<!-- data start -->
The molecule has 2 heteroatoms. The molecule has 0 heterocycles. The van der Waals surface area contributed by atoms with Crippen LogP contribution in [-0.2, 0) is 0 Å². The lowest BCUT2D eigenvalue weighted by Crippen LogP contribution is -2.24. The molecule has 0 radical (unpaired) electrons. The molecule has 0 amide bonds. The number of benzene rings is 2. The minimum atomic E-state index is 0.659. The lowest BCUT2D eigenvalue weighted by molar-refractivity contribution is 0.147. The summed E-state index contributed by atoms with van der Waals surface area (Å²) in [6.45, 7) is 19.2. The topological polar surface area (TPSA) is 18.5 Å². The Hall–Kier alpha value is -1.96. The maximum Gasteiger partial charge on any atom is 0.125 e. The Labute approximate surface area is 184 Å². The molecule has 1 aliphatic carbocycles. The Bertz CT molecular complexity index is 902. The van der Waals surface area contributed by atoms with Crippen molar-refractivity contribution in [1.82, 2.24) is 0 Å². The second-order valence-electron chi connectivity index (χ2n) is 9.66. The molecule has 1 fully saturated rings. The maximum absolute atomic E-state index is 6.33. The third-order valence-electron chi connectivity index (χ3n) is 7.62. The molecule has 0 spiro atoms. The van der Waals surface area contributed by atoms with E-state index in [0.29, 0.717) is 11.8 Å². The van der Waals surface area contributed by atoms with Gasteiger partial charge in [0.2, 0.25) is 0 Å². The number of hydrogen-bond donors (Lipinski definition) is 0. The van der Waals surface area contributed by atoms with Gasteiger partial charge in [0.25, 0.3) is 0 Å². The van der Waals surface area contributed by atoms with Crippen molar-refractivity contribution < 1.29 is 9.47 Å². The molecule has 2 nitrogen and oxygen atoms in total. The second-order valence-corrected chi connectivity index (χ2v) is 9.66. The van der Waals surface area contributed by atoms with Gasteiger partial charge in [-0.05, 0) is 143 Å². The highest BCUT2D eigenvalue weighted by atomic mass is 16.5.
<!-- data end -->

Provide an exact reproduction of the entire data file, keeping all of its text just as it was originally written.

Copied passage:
The molecule has 2 heteroatoms. The molecule has 0 heterocycles. The van der Waals surface area contributed by atoms with Crippen LogP contribution in [-0.2, 0) is 0 Å². The lowest BCUT2D eigenvalue weighted by Crippen LogP contribution is -2.24. The molecule has 0 radical (unpaired) electrons. The molecule has 0 amide bonds. The number of benzene rings is 2. The minimum atomic E-state index is 0.659. The lowest BCUT2D eigenvalue weighted by molar-refractivity contribution is 0.147. The summed E-state index contributed by atoms with van der Waals surface area (Å²) in [6.45, 7) is 19.2. The topological polar surface area (TPSA) is 18.5 Å². The Hall–Kier alpha value is -1.96. The maximum Gasteiger partial charge on any atom is 0.125 e. The Labute approximate surface area is 184 Å². The molecule has 1 aliphatic carbocycles. The Bertz CT molecular complexity index is 902. The van der Waals surface area contributed by atoms with Crippen molar-refractivity contribution in [1.82, 2.24) is 0 Å². The second-order valence-electron chi connectivity index (χ2n) is 9.66. The molecule has 1 fully saturated rings. The maximum absolute atomic E-state index is 6.33. The third-order valence-electron chi connectivity index (χ3n) is 7.62. The molecule has 0 spiro atoms. The van der Waals surface area contributed by atoms with E-state index in [0.29, 0.717) is 11.8 Å². The van der Waals surface area contributed by atoms with Gasteiger partial charge in [0.2, 0.25) is 0 Å². The number of hydrogen-bond donors (Lipinski definition) is 0. The van der Waals surface area contributed by atoms with Gasteiger partial charge in [0.25, 0.3) is 0 Å². The van der Waals surface area contributed by atoms with Crippen molar-refractivity contribution < 1.29 is 9.47 Å². The molecule has 2 nitrogen and oxygen atoms in total. The second-order valence-corrected chi connectivity index (χ2v) is 9.66. The van der Waals surface area contributed by atoms with Gasteiger partial charge in [-0.05, 0) is 143 Å². The highest BCUT2D eigenvalue weighted by atomic mass is 16.5.